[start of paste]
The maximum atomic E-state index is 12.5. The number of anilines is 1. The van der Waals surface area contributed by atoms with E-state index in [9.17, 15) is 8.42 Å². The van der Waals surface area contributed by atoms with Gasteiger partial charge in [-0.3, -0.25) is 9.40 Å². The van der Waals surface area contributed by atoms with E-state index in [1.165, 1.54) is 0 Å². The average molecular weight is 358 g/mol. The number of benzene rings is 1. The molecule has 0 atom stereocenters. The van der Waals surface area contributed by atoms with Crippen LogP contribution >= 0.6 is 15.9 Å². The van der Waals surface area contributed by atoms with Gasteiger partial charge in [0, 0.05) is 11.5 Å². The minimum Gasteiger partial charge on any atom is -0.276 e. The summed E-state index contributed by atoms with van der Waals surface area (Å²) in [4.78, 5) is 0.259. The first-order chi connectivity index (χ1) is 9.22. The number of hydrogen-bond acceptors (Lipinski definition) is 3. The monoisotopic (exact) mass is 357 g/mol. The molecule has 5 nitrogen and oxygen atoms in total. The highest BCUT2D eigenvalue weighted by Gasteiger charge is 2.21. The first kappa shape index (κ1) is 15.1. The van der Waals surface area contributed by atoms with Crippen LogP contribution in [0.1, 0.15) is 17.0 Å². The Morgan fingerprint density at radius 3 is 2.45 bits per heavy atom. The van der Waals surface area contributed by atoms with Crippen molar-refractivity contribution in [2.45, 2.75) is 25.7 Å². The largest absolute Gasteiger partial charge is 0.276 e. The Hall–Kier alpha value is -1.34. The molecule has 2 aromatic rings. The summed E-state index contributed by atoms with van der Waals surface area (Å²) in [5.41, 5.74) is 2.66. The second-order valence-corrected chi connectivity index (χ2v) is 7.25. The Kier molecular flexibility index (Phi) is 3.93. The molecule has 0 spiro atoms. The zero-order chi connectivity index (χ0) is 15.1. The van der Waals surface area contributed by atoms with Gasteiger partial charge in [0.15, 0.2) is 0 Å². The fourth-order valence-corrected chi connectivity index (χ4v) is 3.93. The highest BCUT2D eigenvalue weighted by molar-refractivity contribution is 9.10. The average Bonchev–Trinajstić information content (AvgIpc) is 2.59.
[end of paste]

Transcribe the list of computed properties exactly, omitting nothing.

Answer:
The maximum atomic E-state index is 12.5. The number of anilines is 1. The van der Waals surface area contributed by atoms with E-state index in [9.17, 15) is 8.42 Å². The van der Waals surface area contributed by atoms with Gasteiger partial charge in [-0.3, -0.25) is 9.40 Å². The van der Waals surface area contributed by atoms with E-state index in [1.165, 1.54) is 0 Å². The average molecular weight is 358 g/mol. The number of benzene rings is 1. The molecule has 0 atom stereocenters. The van der Waals surface area contributed by atoms with Crippen LogP contribution >= 0.6 is 15.9 Å². The van der Waals surface area contributed by atoms with Gasteiger partial charge in [0, 0.05) is 11.5 Å². The minimum Gasteiger partial charge on any atom is -0.276 e. The summed E-state index contributed by atoms with van der Waals surface area (Å²) in [4.78, 5) is 0.259. The first-order chi connectivity index (χ1) is 9.22. The number of hydrogen-bond acceptors (Lipinski definition) is 3. The monoisotopic (exact) mass is 357 g/mol. The molecule has 5 nitrogen and oxygen atoms in total. The highest BCUT2D eigenvalue weighted by Gasteiger charge is 2.21. The first kappa shape index (κ1) is 15.1. The van der Waals surface area contributed by atoms with Crippen LogP contribution in [0.1, 0.15) is 17.0 Å². The Morgan fingerprint density at radius 3 is 2.45 bits per heavy atom. The van der Waals surface area contributed by atoms with Crippen molar-refractivity contribution in [2.45, 2.75) is 25.7 Å². The largest absolute Gasteiger partial charge is 0.276 e. The Hall–Kier alpha value is -1.34. The molecule has 2 aromatic rings. The summed E-state index contributed by atoms with van der Waals surface area (Å²) in [5.41, 5.74) is 2.66. The second-order valence-corrected chi connectivity index (χ2v) is 7.25. The Kier molecular flexibility index (Phi) is 3.93. The molecule has 0 spiro atoms. The zero-order chi connectivity index (χ0) is 15.1. The van der Waals surface area contributed by atoms with Gasteiger partial charge in [0.15, 0.2) is 0 Å². The fourth-order valence-corrected chi connectivity index (χ4v) is 3.93. The highest BCUT2D eigenvalue weighted by molar-refractivity contribution is 9.10. The average Bonchev–Trinajstić information content (AvgIpc) is 2.59.